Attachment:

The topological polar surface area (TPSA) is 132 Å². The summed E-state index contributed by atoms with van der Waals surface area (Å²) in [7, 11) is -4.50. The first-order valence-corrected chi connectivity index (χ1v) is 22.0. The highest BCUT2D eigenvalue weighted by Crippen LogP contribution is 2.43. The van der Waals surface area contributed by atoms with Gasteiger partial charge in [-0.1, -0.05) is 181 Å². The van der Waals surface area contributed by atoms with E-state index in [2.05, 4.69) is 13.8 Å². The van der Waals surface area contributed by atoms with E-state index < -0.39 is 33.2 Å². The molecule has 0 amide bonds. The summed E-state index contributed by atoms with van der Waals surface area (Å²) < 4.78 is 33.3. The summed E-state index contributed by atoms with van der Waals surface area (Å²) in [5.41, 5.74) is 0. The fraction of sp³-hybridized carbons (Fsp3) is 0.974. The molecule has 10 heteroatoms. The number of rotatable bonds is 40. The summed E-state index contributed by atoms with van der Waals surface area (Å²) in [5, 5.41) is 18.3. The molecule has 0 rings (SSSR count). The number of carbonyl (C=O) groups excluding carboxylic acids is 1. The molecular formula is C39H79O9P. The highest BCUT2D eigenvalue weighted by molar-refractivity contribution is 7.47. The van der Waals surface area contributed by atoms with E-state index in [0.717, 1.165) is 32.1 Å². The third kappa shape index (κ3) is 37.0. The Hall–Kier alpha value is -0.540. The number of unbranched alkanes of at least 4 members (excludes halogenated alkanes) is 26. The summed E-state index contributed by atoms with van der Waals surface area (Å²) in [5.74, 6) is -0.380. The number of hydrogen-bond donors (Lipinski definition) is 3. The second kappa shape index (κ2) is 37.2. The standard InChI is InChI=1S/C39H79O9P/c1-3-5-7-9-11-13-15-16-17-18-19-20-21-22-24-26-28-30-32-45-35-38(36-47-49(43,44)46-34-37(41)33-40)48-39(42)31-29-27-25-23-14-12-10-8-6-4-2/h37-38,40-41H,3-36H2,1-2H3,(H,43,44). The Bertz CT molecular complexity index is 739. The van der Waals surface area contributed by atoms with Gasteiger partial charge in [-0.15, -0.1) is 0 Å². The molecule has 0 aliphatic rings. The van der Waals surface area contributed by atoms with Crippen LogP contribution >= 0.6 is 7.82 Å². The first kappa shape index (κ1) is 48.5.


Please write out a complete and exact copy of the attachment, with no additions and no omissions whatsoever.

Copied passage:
The topological polar surface area (TPSA) is 132 Å². The summed E-state index contributed by atoms with van der Waals surface area (Å²) in [7, 11) is -4.50. The first-order valence-corrected chi connectivity index (χ1v) is 22.0. The highest BCUT2D eigenvalue weighted by Crippen LogP contribution is 2.43. The van der Waals surface area contributed by atoms with Gasteiger partial charge in [-0.1, -0.05) is 181 Å². The van der Waals surface area contributed by atoms with E-state index in [2.05, 4.69) is 13.8 Å². The van der Waals surface area contributed by atoms with E-state index < -0.39 is 33.2 Å². The molecule has 0 amide bonds. The summed E-state index contributed by atoms with van der Waals surface area (Å²) < 4.78 is 33.3. The summed E-state index contributed by atoms with van der Waals surface area (Å²) in [5.41, 5.74) is 0. The fraction of sp³-hybridized carbons (Fsp3) is 0.974. The molecule has 10 heteroatoms. The number of rotatable bonds is 40. The summed E-state index contributed by atoms with van der Waals surface area (Å²) in [5, 5.41) is 18.3. The molecule has 0 rings (SSSR count). The number of carbonyl (C=O) groups excluding carboxylic acids is 1. The molecular formula is C39H79O9P. The highest BCUT2D eigenvalue weighted by molar-refractivity contribution is 7.47. The van der Waals surface area contributed by atoms with E-state index in [0.717, 1.165) is 32.1 Å². The third kappa shape index (κ3) is 37.0. The Hall–Kier alpha value is -0.540. The number of unbranched alkanes of at least 4 members (excludes halogenated alkanes) is 26. The summed E-state index contributed by atoms with van der Waals surface area (Å²) in [5.74, 6) is -0.380. The number of hydrogen-bond donors (Lipinski definition) is 3. The second kappa shape index (κ2) is 37.2. The standard InChI is InChI=1S/C39H79O9P/c1-3-5-7-9-11-13-15-16-17-18-19-20-21-22-24-26-28-30-32-45-35-38(36-47-49(43,44)46-34-37(41)33-40)48-39(42)31-29-27-25-23-14-12-10-8-6-4-2/h37-38,40-41H,3-36H2,1-2H3,(H,43,44). The Bertz CT molecular complexity index is 739. The van der Waals surface area contributed by atoms with Gasteiger partial charge in [-0.15, -0.1) is 0 Å². The molecule has 0 aliphatic rings. The van der Waals surface area contributed by atoms with Crippen LogP contribution >= 0.6 is 7.82 Å². The first kappa shape index (κ1) is 48.5.